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Sunday, March 8, 2009

Tire Garden: Day One

Saturday we started putting in our tire garden. It is taking shape very nicely and I'm excited about getting started with our planting.

We started by getting tires. Most tire-change stores will gladly give you as many used tires as you care to take away with you. The stores have to pay to have the tires disposed of and they'd be just as happy for you to carry them away for them. We are fortunate that there is a little neighborhood tire change store a few blocks from our house, which made it pretty easy for us to get a few truck loads.

Hubby then went to pick up our first truckload full of fabulously mulched soil. Now, we are fortunate again here because our midwife, who has 400 acres in the next county, also has a deal with her little city that they dump all of the leaves at a certain spot on her property and have for years and years. This has become a terrific mulch yard and she has allowed us to come get whatever we need. Great, huh?

If you don't have a nifty midwife with a ton of land in your neck of the woods, you can either use your own soil and compost that you've put together, or you can try to find a nursery or similar business in your area that sells mulch and soil by the truck load.

Next we decided where in our backyard we wanted to put our tire garden and how we wanted to arrange it. We've decided to have about 4 rows of 7-8 tires each down one side of our yard set off from the fence a bit.

We left about a foot of space off the fence line, as I didn't want the tires right up against the wooden fence.

On the back row closest to the fence, we've decided to put a row of six single tires. This will be the planting space for our climbing veggies - peas, beans and cucumbers. Just behind these tires we're going to put up about a 12 foot stretch of chicken wire that we have on hand so the veggies will have a place to climb.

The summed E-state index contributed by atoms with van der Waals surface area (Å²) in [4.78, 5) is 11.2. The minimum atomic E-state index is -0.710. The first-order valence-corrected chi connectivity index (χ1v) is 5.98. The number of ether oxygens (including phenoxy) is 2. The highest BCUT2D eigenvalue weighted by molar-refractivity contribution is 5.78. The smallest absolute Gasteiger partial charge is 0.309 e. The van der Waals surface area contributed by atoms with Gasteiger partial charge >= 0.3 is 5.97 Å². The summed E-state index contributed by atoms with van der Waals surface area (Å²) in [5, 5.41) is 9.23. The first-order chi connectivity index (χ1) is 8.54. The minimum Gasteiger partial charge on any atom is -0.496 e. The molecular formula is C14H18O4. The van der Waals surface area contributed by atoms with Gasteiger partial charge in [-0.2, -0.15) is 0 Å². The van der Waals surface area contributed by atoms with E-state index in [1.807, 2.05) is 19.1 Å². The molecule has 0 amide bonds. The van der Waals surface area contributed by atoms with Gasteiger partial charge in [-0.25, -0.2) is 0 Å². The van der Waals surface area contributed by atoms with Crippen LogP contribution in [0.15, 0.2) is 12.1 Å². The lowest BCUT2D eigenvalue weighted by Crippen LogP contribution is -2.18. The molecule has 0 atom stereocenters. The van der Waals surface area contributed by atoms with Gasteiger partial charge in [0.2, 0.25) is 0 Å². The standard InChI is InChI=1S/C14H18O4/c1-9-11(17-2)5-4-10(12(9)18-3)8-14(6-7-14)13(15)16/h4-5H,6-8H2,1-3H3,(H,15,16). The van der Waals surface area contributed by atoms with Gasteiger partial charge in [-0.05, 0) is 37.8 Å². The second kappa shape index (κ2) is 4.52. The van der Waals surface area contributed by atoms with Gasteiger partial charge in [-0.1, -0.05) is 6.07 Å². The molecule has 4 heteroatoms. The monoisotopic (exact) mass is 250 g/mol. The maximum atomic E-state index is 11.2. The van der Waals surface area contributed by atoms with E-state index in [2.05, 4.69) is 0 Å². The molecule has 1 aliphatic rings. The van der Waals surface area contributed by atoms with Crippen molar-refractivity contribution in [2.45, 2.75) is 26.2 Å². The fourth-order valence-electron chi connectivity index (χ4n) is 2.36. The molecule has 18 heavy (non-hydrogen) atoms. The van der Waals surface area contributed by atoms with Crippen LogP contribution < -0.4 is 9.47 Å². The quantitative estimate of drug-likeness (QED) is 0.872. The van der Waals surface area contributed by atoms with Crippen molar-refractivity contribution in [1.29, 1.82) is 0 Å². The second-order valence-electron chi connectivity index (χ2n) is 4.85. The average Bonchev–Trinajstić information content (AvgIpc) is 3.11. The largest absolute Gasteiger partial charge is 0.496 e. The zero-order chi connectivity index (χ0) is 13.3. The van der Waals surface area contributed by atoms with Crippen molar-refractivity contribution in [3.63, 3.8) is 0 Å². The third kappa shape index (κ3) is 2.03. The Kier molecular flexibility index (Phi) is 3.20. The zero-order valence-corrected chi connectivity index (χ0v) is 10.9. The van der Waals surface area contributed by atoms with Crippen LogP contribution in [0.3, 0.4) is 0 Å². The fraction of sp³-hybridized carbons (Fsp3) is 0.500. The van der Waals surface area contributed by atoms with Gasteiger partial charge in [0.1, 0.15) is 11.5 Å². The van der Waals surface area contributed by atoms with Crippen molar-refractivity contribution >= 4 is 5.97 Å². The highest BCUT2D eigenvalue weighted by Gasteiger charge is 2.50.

The next row is seven tires that are 2 deep for our potatoes. We like potatoes and want to have a good harvest, so we decided to put in 7 tires full. We will begin planting our first potatoes this week.

First we put cardboard under the hole in the tire to keep the dirt from washing out and to help keep the weeds from coming up into the tire. We just went to our local recycling center and picked up small boxes, pizza boxes, etc. that would work for our purpose. Yes, some people thought it was strange that we were taking recycling out of the bins, so I told them about tire gardening and suggested that they try doing one of their own!
Next we fill the tire about half way with dirt and pushed it into the sides of the tire. My middle daughter (age 6), then added a few handfuls of worm castings before we put in the rest of the dirt. We continued this process for our first two rows until darkness and hunger made us stop for the night!

These first two rows are right up against each other. The little spaces between the tires we also filled with dirt and will use to plant our flowering plants like marigold, nasturtium and the like.
We'll then have a walkway about the width of one tire. The next row will be 7-8 tires that are 2 deep for our tomatoes, peppers, squash, etc.

At the end of one row we're going to turn and go down the other side with a single row of about 7-8 tires that will have our lettuces, spinach, herbs, etc.

I'll keep you posted along the way with photos and tips we've learned - let me know what you think!

3 comments:

Shy Wolf said...

One of my neighbors loves his tire garden- makes a lot of sense for someone who doesn't have the space or desire to dig up the lawn. His trick to keep dirt in the tire and weeds out is to lay a sheet of landscape cloth under the tire: it prevents the weeds from coming up, doesn't deteriorate so readily and is cheap enough at our local garden store.
He's even got me thinking of growing my tomatoes in tires rather than the garden plot. Of course, I don't know if that's because I'm easy to talk into things or if it seems more practical! LOL. Anyway- my thought was 'circling' my garden with tires. Makes sense to me. :-D
Shy/MNPN

Susan said...

What is the purpose of the tires? Will you add tires to your potato garden and fill as the potatoes grow?
Looks good but I remember the EPA not allowing us to sell some land until the tires were cleaned up. Our property was originally owned by a gentleman that owned a service station and he brought the tires to the property instead of properly disposing of them.

Kymber said...

Yay tire gardens! I love my tire gardens and wouldn't trade them for anything! They make the absolute best container gardens and are perfect if you don't have good soil to make beds!
Please keep us updated - we still have snow on the ground here (can't even see my tires yet!)- but I will be able to enjoy yours until I get out and garden in mine! Great job!

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